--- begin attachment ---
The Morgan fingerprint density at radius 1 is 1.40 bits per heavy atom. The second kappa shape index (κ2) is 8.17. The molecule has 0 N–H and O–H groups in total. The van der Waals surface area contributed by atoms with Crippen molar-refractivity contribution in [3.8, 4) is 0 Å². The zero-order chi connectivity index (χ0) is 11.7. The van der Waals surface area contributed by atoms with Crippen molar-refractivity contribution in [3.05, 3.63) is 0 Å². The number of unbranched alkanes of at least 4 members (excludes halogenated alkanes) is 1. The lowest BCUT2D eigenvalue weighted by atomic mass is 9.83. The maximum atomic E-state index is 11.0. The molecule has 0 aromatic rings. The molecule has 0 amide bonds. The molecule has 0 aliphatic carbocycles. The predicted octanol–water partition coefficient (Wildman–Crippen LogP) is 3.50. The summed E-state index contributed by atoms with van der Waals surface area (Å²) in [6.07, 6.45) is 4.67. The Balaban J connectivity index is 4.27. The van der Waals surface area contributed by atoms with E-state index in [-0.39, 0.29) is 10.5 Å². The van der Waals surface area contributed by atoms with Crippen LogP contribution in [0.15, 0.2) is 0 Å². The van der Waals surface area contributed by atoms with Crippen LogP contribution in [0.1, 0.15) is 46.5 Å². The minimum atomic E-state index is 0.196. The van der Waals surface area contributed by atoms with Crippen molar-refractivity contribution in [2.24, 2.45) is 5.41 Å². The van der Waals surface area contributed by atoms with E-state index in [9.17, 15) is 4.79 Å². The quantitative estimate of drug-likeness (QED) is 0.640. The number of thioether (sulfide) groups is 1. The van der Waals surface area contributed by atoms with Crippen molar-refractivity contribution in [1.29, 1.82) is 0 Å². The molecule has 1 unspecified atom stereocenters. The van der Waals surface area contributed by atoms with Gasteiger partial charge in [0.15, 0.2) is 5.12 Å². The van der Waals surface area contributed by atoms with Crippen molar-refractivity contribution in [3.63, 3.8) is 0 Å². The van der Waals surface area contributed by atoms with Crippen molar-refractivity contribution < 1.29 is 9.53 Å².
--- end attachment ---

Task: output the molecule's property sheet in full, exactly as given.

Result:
The Morgan fingerprint density at radius 1 is 1.40 bits per heavy atom. The second kappa shape index (κ2) is 8.17. The molecule has 0 N–H and O–H groups in total. The van der Waals surface area contributed by atoms with Crippen molar-refractivity contribution in [3.8, 4) is 0 Å². The zero-order chi connectivity index (χ0) is 11.7. The van der Waals surface area contributed by atoms with Crippen molar-refractivity contribution in [3.05, 3.63) is 0 Å². The number of unbranched alkanes of at least 4 members (excludes halogenated alkanes) is 1. The lowest BCUT2D eigenvalue weighted by atomic mass is 9.83. The maximum atomic E-state index is 11.0. The molecule has 0 aromatic rings. The molecule has 0 amide bonds. The molecule has 0 aliphatic carbocycles. The predicted octanol–water partition coefficient (Wildman–Crippen LogP) is 3.50. The summed E-state index contributed by atoms with van der Waals surface area (Å²) in [6.07, 6.45) is 4.67. The Balaban J connectivity index is 4.27. The van der Waals surface area contributed by atoms with E-state index in [-0.39, 0.29) is 10.5 Å². The van der Waals surface area contributed by atoms with Crippen LogP contribution in [0.15, 0.2) is 0 Å². The van der Waals surface area contributed by atoms with Crippen LogP contribution in [0.1, 0.15) is 46.5 Å². The minimum atomic E-state index is 0.196. The van der Waals surface area contributed by atoms with Crippen molar-refractivity contribution in [2.24, 2.45) is 5.41 Å². The van der Waals surface area contributed by atoms with E-state index in [9.17, 15) is 4.79 Å². The quantitative estimate of drug-likeness (QED) is 0.640. The number of thioether (sulfide) groups is 1. The van der Waals surface area contributed by atoms with Crippen molar-refractivity contribution in [1.29, 1.82) is 0 Å². The molecule has 1 unspecified atom stereocenters. The van der Waals surface area contributed by atoms with Gasteiger partial charge in [0.15, 0.2) is 5.12 Å². The van der Waals surface area contributed by atoms with Crippen molar-refractivity contribution in [3.63, 3.8) is 0 Å². The van der Waals surface area contributed by atoms with Crippen molar-refractivity contribution < 1.29 is 9.53 Å².